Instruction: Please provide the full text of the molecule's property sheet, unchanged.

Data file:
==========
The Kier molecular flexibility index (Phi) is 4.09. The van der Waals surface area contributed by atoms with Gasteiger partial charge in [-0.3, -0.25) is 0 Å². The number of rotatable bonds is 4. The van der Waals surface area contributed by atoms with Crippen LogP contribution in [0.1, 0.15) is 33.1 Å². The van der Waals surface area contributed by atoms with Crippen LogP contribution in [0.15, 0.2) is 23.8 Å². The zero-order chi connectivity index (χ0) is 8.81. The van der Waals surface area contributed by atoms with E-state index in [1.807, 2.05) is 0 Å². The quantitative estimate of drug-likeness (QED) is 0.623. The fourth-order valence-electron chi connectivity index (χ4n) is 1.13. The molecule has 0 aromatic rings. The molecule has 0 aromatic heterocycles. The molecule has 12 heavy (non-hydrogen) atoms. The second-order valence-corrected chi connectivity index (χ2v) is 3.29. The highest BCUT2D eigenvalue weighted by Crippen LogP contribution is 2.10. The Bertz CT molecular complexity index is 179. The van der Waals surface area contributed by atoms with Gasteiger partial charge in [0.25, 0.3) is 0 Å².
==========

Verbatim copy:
The Kier molecular flexibility index (Phi) is 4.09. The van der Waals surface area contributed by atoms with Gasteiger partial charge in [-0.3, -0.25) is 0 Å². The number of rotatable bonds is 4. The van der Waals surface area contributed by atoms with Crippen LogP contribution in [0.1, 0.15) is 33.1 Å². The van der Waals surface area contributed by atoms with Crippen LogP contribution in [0.15, 0.2) is 23.8 Å². The zero-order chi connectivity index (χ0) is 8.81. The van der Waals surface area contributed by atoms with E-state index in [1.807, 2.05) is 0 Å². The quantitative estimate of drug-likeness (QED) is 0.623. The fourth-order valence-electron chi connectivity index (χ4n) is 1.13. The molecule has 0 aromatic rings. The molecule has 0 aromatic heterocycles. The molecule has 12 heavy (non-hydrogen) atoms. The second-order valence-corrected chi connectivity index (χ2v) is 3.29. The highest BCUT2D eigenvalue weighted by Crippen LogP contribution is 2.10. The Bertz CT molecular complexity index is 179. The van der Waals surface area contributed by atoms with Gasteiger partial charge in [0.25, 0.3) is 0 Å².